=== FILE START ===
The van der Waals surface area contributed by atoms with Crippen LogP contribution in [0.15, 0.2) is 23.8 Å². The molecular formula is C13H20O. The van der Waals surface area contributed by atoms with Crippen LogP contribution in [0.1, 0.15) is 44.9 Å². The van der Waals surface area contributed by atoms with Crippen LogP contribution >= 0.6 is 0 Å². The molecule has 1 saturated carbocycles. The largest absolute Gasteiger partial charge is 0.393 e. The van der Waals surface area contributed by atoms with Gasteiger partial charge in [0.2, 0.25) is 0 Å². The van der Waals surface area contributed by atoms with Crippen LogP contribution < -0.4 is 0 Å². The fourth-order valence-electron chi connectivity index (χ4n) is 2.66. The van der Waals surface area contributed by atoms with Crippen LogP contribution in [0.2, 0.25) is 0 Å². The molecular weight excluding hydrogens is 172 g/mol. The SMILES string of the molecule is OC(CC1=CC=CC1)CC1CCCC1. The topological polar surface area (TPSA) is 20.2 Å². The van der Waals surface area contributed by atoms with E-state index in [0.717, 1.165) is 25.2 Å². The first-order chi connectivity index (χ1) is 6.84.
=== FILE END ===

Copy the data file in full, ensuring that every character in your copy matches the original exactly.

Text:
The van der Waals surface area contributed by atoms with Crippen LogP contribution in [0.15, 0.2) is 23.8 Å². The molecular formula is C13H20O. The van der Waals surface area contributed by atoms with Crippen LogP contribution in [0.1, 0.15) is 44.9 Å². The van der Waals surface area contributed by atoms with Crippen LogP contribution >= 0.6 is 0 Å². The molecule has 1 saturated carbocycles. The largest absolute Gasteiger partial charge is 0.393 e. The van der Waals surface area contributed by atoms with Gasteiger partial charge in [0.2, 0.25) is 0 Å². The van der Waals surface area contributed by atoms with Crippen LogP contribution < -0.4 is 0 Å². The fourth-order valence-electron chi connectivity index (χ4n) is 2.66. The van der Waals surface area contributed by atoms with Crippen LogP contribution in [0.2, 0.25) is 0 Å². The molecular weight excluding hydrogens is 172 g/mol. The SMILES string of the molecule is OC(CC1=CC=CC1)CC1CCCC1. The topological polar surface area (TPSA) is 20.2 Å². The van der Waals surface area contributed by atoms with E-state index in [0.717, 1.165) is 25.2 Å². The first-order chi connectivity index (χ1) is 6.84.